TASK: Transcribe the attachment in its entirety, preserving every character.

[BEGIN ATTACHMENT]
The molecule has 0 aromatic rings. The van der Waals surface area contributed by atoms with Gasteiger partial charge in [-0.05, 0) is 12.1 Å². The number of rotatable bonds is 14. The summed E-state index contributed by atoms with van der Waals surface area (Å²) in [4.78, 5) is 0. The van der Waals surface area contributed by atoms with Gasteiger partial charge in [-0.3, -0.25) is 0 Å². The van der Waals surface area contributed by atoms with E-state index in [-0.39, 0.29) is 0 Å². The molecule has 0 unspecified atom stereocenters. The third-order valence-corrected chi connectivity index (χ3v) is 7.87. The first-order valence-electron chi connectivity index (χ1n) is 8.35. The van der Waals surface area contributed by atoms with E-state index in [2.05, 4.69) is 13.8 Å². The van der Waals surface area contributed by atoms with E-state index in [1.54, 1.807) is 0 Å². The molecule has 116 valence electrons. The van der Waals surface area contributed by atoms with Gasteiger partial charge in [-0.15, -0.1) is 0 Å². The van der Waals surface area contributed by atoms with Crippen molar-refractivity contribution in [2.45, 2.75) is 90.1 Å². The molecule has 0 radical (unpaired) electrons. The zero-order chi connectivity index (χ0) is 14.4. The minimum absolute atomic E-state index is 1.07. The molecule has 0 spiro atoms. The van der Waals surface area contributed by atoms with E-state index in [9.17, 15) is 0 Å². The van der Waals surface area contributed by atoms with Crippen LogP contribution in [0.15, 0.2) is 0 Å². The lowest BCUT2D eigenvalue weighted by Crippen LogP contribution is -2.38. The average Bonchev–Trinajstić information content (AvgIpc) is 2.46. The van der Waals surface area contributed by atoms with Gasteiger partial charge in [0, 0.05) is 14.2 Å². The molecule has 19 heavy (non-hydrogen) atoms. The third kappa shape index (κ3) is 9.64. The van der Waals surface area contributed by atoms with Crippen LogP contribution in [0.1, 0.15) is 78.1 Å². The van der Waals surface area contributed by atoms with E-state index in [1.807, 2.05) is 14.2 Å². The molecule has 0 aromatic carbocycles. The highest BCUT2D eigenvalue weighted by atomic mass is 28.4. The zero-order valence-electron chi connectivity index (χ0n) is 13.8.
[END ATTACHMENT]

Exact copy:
The molecule has 0 aromatic rings. The van der Waals surface area contributed by atoms with Gasteiger partial charge in [-0.05, 0) is 12.1 Å². The number of rotatable bonds is 14. The summed E-state index contributed by atoms with van der Waals surface area (Å²) in [4.78, 5) is 0. The van der Waals surface area contributed by atoms with Gasteiger partial charge in [-0.3, -0.25) is 0 Å². The van der Waals surface area contributed by atoms with E-state index in [-0.39, 0.29) is 0 Å². The molecule has 0 unspecified atom stereocenters. The third-order valence-corrected chi connectivity index (χ3v) is 7.87. The first-order valence-electron chi connectivity index (χ1n) is 8.35. The van der Waals surface area contributed by atoms with E-state index in [2.05, 4.69) is 13.8 Å². The van der Waals surface area contributed by atoms with E-state index in [1.54, 1.807) is 0 Å². The molecule has 116 valence electrons. The van der Waals surface area contributed by atoms with Gasteiger partial charge in [-0.15, -0.1) is 0 Å². The van der Waals surface area contributed by atoms with Crippen molar-refractivity contribution in [2.45, 2.75) is 90.1 Å². The molecule has 0 radical (unpaired) electrons. The zero-order chi connectivity index (χ0) is 14.4. The minimum absolute atomic E-state index is 1.07. The molecule has 0 spiro atoms. The van der Waals surface area contributed by atoms with E-state index in [9.17, 15) is 0 Å². The van der Waals surface area contributed by atoms with Crippen LogP contribution in [0.15, 0.2) is 0 Å². The lowest BCUT2D eigenvalue weighted by Crippen LogP contribution is -2.38. The average Bonchev–Trinajstić information content (AvgIpc) is 2.46. The van der Waals surface area contributed by atoms with Gasteiger partial charge in [0, 0.05) is 14.2 Å². The molecule has 19 heavy (non-hydrogen) atoms. The third kappa shape index (κ3) is 9.64. The van der Waals surface area contributed by atoms with Crippen LogP contribution in [0.1, 0.15) is 78.1 Å². The van der Waals surface area contributed by atoms with E-state index in [1.807, 2.05) is 14.2 Å². The molecule has 0 aromatic carbocycles. The highest BCUT2D eigenvalue weighted by atomic mass is 28.4. The zero-order valence-electron chi connectivity index (χ0n) is 13.8.